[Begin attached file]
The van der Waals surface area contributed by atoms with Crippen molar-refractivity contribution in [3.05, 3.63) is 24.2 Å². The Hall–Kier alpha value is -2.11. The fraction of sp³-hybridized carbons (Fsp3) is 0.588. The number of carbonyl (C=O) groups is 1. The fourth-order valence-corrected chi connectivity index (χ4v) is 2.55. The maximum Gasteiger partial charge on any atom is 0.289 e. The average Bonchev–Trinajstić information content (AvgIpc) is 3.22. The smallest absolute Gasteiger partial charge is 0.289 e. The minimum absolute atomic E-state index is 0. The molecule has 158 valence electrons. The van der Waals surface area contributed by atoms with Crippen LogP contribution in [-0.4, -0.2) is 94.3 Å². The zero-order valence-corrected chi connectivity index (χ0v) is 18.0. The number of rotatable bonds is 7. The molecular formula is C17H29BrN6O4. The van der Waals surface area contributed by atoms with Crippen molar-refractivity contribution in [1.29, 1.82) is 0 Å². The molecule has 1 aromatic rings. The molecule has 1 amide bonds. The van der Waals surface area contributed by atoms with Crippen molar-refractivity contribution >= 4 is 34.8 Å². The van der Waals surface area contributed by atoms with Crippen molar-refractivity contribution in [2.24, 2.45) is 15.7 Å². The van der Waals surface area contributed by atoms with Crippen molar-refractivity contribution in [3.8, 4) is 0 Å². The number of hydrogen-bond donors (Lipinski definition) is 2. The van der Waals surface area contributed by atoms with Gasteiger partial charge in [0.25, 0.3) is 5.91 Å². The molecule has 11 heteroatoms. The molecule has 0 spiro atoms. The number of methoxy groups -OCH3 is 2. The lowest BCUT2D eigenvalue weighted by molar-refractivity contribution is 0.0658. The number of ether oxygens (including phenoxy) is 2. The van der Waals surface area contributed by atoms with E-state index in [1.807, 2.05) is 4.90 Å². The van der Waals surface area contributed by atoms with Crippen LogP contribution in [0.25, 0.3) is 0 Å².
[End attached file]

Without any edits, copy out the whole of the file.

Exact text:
The van der Waals surface area contributed by atoms with Crippen molar-refractivity contribution in [3.05, 3.63) is 24.2 Å². The Hall–Kier alpha value is -2.11. The fraction of sp³-hybridized carbons (Fsp3) is 0.588. The number of carbonyl (C=O) groups is 1. The fourth-order valence-corrected chi connectivity index (χ4v) is 2.55. The maximum Gasteiger partial charge on any atom is 0.289 e. The average Bonchev–Trinajstić information content (AvgIpc) is 3.22. The smallest absolute Gasteiger partial charge is 0.289 e. The minimum absolute atomic E-state index is 0. The molecule has 158 valence electrons. The van der Waals surface area contributed by atoms with Crippen LogP contribution in [-0.4, -0.2) is 94.3 Å². The zero-order valence-corrected chi connectivity index (χ0v) is 18.0. The number of rotatable bonds is 7. The molecular formula is C17H29BrN6O4. The van der Waals surface area contributed by atoms with Crippen molar-refractivity contribution in [1.29, 1.82) is 0 Å². The molecule has 1 aromatic rings. The molecule has 1 amide bonds. The van der Waals surface area contributed by atoms with Crippen molar-refractivity contribution >= 4 is 34.8 Å². The van der Waals surface area contributed by atoms with Crippen molar-refractivity contribution in [2.24, 2.45) is 15.7 Å². The van der Waals surface area contributed by atoms with Crippen molar-refractivity contribution in [3.8, 4) is 0 Å². The number of hydrogen-bond donors (Lipinski definition) is 2. The van der Waals surface area contributed by atoms with Gasteiger partial charge in [0.25, 0.3) is 5.91 Å². The molecule has 11 heteroatoms. The molecule has 0 spiro atoms. The number of methoxy groups -OCH3 is 2. The lowest BCUT2D eigenvalue weighted by molar-refractivity contribution is 0.0658. The number of ether oxygens (including phenoxy) is 2. The van der Waals surface area contributed by atoms with E-state index in [1.807, 2.05) is 4.90 Å². The van der Waals surface area contributed by atoms with Crippen LogP contribution in [0.25, 0.3) is 0 Å².